For Far-Right Movements, Ashli Babbitt Is Now a ‘Rallying Cry’

“They will canonize her as someone who was merely standing up for her people, her country and her beliefs.”

— Seyward Darby, author of “Sisters in Hate: American Women on the Front Lines of White Nationalism,” referring to Ashli Babbitt

On Wednesday, Ashli Babbitt, a relatively unknown, zealous supporter of President Trump became, in a matter of hours, a martyr-like figure for the far-right and white nationalist movements.

Ms. Babbitt, a 35-year-old Air Force veteran, was part of the violent mob that besieged the Capitol in Washington, unleashing chaos and panic that disrupted the formal certification of President-elect Joseph R. Biden Jr.’s victory. In a pair of videos from inside the building, Ms. Babbitt, clad in a Make America Great Again flag that she wore like a cape, is seen trying to climb over a barrier and barge into the Speaker’s Lobby — where members of Congress were sheltering. “Go! Go!” she shouts, and then two men hoist her up to the ledge of a broken window.

At that point, a plainclothes Capitol Police officer fatally shoots her. She falls to the ground and is carried out of the building, bleeding around her mouth and neck.

Online, Ms. Babbitt’s name quickly ricocheted across social media platforms and turned into a rallying cry for far-right groups that now hold her up as proof that they had been wronged.

“Why don’t we know who shot and killed the unarmed young lady in the Capitol yet?” Buzz Patterson, a Republican congressional candidate from California, asked on Twitter. “Say her name,” he continued, appropriating a slogan used during the Black Lives Matter movement last summer against racial inequality.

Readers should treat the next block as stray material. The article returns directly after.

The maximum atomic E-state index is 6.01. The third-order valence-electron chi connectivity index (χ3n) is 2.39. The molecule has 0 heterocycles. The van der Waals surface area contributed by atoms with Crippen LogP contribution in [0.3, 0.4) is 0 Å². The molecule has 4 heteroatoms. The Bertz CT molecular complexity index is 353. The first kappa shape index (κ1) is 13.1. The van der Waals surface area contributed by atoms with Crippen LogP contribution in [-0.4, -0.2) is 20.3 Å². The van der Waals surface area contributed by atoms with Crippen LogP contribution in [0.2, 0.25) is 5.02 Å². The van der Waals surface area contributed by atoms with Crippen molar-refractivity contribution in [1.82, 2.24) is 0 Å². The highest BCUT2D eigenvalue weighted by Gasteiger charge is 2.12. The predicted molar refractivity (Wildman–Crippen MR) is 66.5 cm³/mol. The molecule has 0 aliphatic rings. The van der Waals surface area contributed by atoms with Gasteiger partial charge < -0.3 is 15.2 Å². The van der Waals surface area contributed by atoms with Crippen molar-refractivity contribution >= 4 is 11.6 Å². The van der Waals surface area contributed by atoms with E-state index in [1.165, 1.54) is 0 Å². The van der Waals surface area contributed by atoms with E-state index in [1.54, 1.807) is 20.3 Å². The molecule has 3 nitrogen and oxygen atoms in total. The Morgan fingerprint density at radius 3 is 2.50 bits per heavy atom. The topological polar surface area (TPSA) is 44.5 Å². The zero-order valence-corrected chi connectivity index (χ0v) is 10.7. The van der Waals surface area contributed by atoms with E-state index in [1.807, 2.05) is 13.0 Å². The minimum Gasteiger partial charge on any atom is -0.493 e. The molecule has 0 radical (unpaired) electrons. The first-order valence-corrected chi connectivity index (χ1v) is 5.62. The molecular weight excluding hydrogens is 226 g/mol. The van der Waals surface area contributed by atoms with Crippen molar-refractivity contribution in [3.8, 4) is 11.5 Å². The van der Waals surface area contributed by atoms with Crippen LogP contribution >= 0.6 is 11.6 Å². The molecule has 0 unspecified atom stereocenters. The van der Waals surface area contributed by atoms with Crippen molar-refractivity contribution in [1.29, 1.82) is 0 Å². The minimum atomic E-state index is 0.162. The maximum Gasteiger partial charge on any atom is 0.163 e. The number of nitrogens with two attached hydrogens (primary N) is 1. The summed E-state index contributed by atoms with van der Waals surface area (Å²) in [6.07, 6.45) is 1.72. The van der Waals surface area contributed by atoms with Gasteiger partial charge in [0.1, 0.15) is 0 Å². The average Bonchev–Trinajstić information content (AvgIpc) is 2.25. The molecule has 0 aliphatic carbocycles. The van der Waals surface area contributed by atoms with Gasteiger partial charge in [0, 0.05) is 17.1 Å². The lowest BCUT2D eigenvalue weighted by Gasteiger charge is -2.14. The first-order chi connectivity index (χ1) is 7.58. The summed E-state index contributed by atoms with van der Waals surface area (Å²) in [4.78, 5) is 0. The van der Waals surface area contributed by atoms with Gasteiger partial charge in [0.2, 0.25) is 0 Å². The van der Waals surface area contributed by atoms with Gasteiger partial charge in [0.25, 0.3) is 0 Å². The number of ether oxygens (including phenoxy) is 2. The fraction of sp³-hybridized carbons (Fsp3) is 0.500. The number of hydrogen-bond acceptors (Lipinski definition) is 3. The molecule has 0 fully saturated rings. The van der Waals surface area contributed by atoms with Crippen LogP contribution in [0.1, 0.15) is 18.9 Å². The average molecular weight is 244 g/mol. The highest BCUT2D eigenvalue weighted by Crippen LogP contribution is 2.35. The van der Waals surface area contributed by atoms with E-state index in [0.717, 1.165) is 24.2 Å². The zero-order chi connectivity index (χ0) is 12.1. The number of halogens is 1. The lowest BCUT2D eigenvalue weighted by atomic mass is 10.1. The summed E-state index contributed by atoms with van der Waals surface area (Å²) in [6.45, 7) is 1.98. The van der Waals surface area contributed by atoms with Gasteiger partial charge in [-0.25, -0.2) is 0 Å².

The hashtag Justice For Ashli and related memes mushroomed on Parler, a social media site used by far-right groups, and other pro-Trump forums.

One meme on Parler shows a picture of the Senate back in session after the threat had been cleared with the caption: “No matter how evil you are, you’ll never be as evil as standing in the blood of a murdered patriot while voting to commit treason.”

The glorification of Ms. Babbitt, without mentioning that she had broken into federal property, isn’t surprising, said Seyward Darby, the author of “Sisters in Hate: American Women on the Front Lines of White Nationalism.”

A white woman — specifically a wounded or a dead white woman — is a symbol that white nationalists and the far right have frequently relied on in the past to justify their actions, Ms. Darby wrote in a recent Op-Ed essay for The Times. It has always been “a rallying cry for people to stand up and act to preserve their contorted notions of honor, liberty and purity.”

In Her Words spoke with Ms. Darby to dig deeper into the role women have played in far-right and white nationalist movements, and how Ms. Babbitt’s story may end up galvanizing far-right networks for years to come.

Give us some context: What role have women traditionally played in white nationalist and far-right movements?

Let’s start with the Ku Klux Klan. In the late teens — around 1915 — a few people helped to revive the Klan, including a man and a woman who ran essentially a P.R. agency in Georgia. That woman, Elizabeth Tyler, was one of the most instrumental propagandists at the time, and she helped promote the idea of starting a women’s K.K.K. By the mid 1920s, the W.K.K.K. was its own, very powerful entity headquartered in Arkansas with branches all over the country. They did a lot of recruiting, they registered voters, they’d watch one another’s children so that they could cast ballots. But most important, they brought a sheen to this organization to make it look more dignified. The “we’re just concerned citizens” card, if you will.

Latest Updates

Fast forward to today, and the roles women of the far right play are more or less the same. They’re communicators and organizers and they’re there to put a soft face on the movement.